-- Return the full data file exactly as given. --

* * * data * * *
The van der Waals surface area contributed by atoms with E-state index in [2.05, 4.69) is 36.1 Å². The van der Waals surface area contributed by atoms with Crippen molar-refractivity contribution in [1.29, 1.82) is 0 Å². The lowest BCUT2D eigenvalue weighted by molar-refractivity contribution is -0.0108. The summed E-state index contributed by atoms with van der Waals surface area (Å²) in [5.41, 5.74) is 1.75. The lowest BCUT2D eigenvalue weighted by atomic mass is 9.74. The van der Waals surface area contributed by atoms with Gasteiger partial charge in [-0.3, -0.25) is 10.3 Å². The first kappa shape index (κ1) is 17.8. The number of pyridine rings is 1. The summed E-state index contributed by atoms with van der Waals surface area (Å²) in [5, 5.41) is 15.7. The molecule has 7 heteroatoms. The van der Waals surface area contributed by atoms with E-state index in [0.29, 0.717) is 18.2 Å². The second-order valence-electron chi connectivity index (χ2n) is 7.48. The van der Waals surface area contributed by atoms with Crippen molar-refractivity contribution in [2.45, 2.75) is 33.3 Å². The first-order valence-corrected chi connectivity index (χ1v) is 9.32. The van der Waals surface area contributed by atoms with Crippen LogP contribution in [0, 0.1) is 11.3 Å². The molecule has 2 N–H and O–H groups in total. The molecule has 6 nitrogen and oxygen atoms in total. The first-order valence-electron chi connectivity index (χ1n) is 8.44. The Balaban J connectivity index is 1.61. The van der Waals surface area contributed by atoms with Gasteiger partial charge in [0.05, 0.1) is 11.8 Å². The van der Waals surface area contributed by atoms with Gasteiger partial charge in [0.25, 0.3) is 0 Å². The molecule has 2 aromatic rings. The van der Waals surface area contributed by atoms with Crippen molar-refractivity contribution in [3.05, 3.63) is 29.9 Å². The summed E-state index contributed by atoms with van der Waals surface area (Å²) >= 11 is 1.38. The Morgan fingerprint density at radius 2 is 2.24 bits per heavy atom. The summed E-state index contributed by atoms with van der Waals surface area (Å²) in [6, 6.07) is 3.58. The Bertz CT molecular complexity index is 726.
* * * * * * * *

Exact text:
The van der Waals surface area contributed by atoms with E-state index in [2.05, 4.69) is 36.1 Å². The van der Waals surface area contributed by atoms with Crippen molar-refractivity contribution in [1.29, 1.82) is 0 Å². The lowest BCUT2D eigenvalue weighted by molar-refractivity contribution is -0.0108. The summed E-state index contributed by atoms with van der Waals surface area (Å²) in [5.41, 5.74) is 1.75. The lowest BCUT2D eigenvalue weighted by atomic mass is 9.74. The van der Waals surface area contributed by atoms with Gasteiger partial charge in [-0.3, -0.25) is 10.3 Å². The first kappa shape index (κ1) is 17.8. The number of pyridine rings is 1. The summed E-state index contributed by atoms with van der Waals surface area (Å²) in [5, 5.41) is 15.7. The molecule has 7 heteroatoms. The van der Waals surface area contributed by atoms with E-state index in [0.29, 0.717) is 18.2 Å². The second-order valence-electron chi connectivity index (χ2n) is 7.48. The van der Waals surface area contributed by atoms with Crippen molar-refractivity contribution in [2.45, 2.75) is 33.3 Å². The first-order valence-corrected chi connectivity index (χ1v) is 9.32. The van der Waals surface area contributed by atoms with Crippen LogP contribution in [0, 0.1) is 11.3 Å². The molecule has 2 N–H and O–H groups in total. The molecule has 6 nitrogen and oxygen atoms in total. The first-order valence-electron chi connectivity index (χ1n) is 8.44. The Balaban J connectivity index is 1.61. The van der Waals surface area contributed by atoms with Gasteiger partial charge in [0.05, 0.1) is 11.8 Å². The van der Waals surface area contributed by atoms with Gasteiger partial charge in [0.25, 0.3) is 0 Å². The molecule has 2 aromatic rings. The van der Waals surface area contributed by atoms with Crippen molar-refractivity contribution in [3.05, 3.63) is 29.9 Å². The summed E-state index contributed by atoms with van der Waals surface area (Å²) >= 11 is 1.38. The Morgan fingerprint density at radius 2 is 2.24 bits per heavy atom. The summed E-state index contributed by atoms with van der Waals surface area (Å²) in [6, 6.07) is 3.58. The Bertz CT molecular complexity index is 726.